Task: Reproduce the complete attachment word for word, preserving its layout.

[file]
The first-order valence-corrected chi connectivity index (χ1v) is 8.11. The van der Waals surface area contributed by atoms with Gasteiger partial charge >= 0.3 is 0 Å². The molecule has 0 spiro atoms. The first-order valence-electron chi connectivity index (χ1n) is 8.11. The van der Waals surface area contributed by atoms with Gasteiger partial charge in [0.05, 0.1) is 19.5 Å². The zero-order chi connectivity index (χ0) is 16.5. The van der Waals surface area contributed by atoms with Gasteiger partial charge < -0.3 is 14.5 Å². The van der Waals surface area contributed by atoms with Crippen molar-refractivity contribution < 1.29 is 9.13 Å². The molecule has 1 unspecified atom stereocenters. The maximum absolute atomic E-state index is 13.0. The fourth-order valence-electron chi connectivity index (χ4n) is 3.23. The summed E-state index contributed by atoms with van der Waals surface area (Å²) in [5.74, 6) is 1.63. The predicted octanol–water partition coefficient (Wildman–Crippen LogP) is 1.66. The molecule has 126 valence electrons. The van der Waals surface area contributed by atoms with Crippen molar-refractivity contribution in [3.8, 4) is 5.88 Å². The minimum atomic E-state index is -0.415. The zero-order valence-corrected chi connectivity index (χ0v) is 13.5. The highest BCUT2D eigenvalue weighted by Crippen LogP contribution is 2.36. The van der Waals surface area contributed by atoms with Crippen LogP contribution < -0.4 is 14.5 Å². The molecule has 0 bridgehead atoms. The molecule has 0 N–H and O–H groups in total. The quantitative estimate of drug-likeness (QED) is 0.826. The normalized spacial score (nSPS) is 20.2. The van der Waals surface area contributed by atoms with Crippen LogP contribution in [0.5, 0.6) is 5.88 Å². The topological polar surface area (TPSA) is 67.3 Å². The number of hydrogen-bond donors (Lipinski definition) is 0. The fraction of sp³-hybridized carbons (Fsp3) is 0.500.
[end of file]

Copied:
The first-order valence-corrected chi connectivity index (χ1v) is 8.11. The van der Waals surface area contributed by atoms with Gasteiger partial charge >= 0.3 is 0 Å². The molecule has 0 spiro atoms. The first-order valence-electron chi connectivity index (χ1n) is 8.11. The van der Waals surface area contributed by atoms with Gasteiger partial charge in [0.05, 0.1) is 19.5 Å². The zero-order chi connectivity index (χ0) is 16.5. The van der Waals surface area contributed by atoms with Gasteiger partial charge < -0.3 is 14.5 Å². The van der Waals surface area contributed by atoms with Crippen molar-refractivity contribution < 1.29 is 9.13 Å². The molecule has 1 unspecified atom stereocenters. The maximum absolute atomic E-state index is 13.0. The fourth-order valence-electron chi connectivity index (χ4n) is 3.23. The summed E-state index contributed by atoms with van der Waals surface area (Å²) in [5.74, 6) is 1.63. The predicted octanol–water partition coefficient (Wildman–Crippen LogP) is 1.66. The molecule has 126 valence electrons. The van der Waals surface area contributed by atoms with Crippen molar-refractivity contribution in [3.8, 4) is 5.88 Å². The minimum atomic E-state index is -0.415. The zero-order valence-corrected chi connectivity index (χ0v) is 13.5. The highest BCUT2D eigenvalue weighted by Crippen LogP contribution is 2.36. The van der Waals surface area contributed by atoms with Crippen LogP contribution < -0.4 is 14.5 Å². The molecule has 0 bridgehead atoms. The molecule has 0 N–H and O–H groups in total. The quantitative estimate of drug-likeness (QED) is 0.826. The normalized spacial score (nSPS) is 20.2. The van der Waals surface area contributed by atoms with Crippen LogP contribution in [0.5, 0.6) is 5.88 Å². The topological polar surface area (TPSA) is 67.3 Å². The number of hydrogen-bond donors (Lipinski definition) is 0. The fraction of sp³-hybridized carbons (Fsp3) is 0.500.